Have you ever loved a game, but utterly failed at being good at it? Like a masochist, you keep playing it and failing, over and over, whacking into the glass pane like a bee? It’s the position we find ourselves in with Undergrave. We couldn’t tell you why we keep coming back to it, because it’s certainly not because we’re beating it.
Undergrave is a turn-based tactics game that is exquisitely minimalist. You are a kind of demon-killing ninja, wandering the depths of hell, and hell happens to be a series of square grids. On those grids spawn enemies, and you take it in turns to move and attack, move and attack, until someone emerges victorious. Then it’s onto the next square grid, and the next, before all your health runs out and the run is over. There’s an incredibly small chance that you make it further than you ever did before.
As you can probably guess from the description, Undergrave is a roguelike. Each run starts in the same way. You begin in a portal room, where you hop to the furthest world that you have unlocked. Having chosen your world, you begin the same loop of four turn-based battles, before entering a reward room and choosing a perk that makes you more powerful for later battles. This loop of battles and reward-room plays out three times over, before you are taken to the world’s boss. Defeat them, and a new world is unlocked. Something like progress is made.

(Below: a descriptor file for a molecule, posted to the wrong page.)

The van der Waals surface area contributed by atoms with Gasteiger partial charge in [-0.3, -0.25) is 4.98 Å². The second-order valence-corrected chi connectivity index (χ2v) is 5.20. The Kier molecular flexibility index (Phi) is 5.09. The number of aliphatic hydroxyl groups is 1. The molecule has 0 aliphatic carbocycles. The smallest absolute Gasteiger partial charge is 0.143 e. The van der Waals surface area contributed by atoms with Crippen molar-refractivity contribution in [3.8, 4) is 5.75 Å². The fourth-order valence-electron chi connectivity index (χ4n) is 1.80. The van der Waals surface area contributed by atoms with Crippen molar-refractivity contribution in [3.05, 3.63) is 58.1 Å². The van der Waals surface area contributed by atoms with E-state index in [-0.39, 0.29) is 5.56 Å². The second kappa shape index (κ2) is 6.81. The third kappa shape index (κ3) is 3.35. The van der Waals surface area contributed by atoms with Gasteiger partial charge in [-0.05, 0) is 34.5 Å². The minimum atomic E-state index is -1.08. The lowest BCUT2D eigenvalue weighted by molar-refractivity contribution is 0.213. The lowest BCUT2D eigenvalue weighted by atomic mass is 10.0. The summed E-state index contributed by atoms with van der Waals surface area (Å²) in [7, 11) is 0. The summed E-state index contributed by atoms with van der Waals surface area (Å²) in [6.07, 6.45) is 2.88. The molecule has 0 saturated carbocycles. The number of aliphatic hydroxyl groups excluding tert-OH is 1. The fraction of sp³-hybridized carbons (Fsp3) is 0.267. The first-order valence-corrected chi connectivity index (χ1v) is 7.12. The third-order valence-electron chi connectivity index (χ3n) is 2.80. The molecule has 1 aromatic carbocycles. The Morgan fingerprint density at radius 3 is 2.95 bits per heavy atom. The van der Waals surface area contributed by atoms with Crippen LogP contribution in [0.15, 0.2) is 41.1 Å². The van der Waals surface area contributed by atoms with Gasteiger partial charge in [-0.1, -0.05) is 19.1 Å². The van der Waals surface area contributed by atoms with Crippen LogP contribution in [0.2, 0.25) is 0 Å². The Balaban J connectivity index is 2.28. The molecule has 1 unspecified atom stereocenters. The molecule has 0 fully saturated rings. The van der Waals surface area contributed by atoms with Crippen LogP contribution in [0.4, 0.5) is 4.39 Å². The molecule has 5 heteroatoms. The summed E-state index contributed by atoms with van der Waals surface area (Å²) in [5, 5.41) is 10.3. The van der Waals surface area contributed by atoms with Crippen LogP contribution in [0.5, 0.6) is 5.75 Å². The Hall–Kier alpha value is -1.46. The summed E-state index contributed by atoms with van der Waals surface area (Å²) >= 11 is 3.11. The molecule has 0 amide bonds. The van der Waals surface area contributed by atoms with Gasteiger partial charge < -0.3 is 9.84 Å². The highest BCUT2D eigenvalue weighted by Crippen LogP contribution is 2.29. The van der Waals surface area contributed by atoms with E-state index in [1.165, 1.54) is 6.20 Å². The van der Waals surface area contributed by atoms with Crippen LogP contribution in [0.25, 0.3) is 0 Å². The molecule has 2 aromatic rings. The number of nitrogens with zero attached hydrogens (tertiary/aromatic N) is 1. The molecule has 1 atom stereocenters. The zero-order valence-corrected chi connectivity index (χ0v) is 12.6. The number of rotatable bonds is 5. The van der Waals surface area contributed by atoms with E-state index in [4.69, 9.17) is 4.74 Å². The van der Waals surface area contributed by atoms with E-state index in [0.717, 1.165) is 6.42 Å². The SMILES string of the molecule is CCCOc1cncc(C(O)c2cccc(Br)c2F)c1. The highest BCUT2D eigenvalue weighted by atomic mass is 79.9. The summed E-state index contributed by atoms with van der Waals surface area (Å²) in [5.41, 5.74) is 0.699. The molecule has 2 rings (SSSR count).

The battles may be minimalist, but they still manage to be innovative. They reminded us a lot of Fights in Tight Spaces, which had a similar aim of stripping back the genre to become more accessible, while also conveying a street fight through playing cards in stop-start turns.
In each turn of Undergrave, you can choose from one of three actions. You can throw your sword, dash in one direction, or jump and land on a square. You can’t simply move a square in one direction: it has to be one of these moves. It makes you feel a bit like a knight in chess, as you are hugely maneuverable, but only in very specific ways, and not always in a manner that protects you from close-range harm.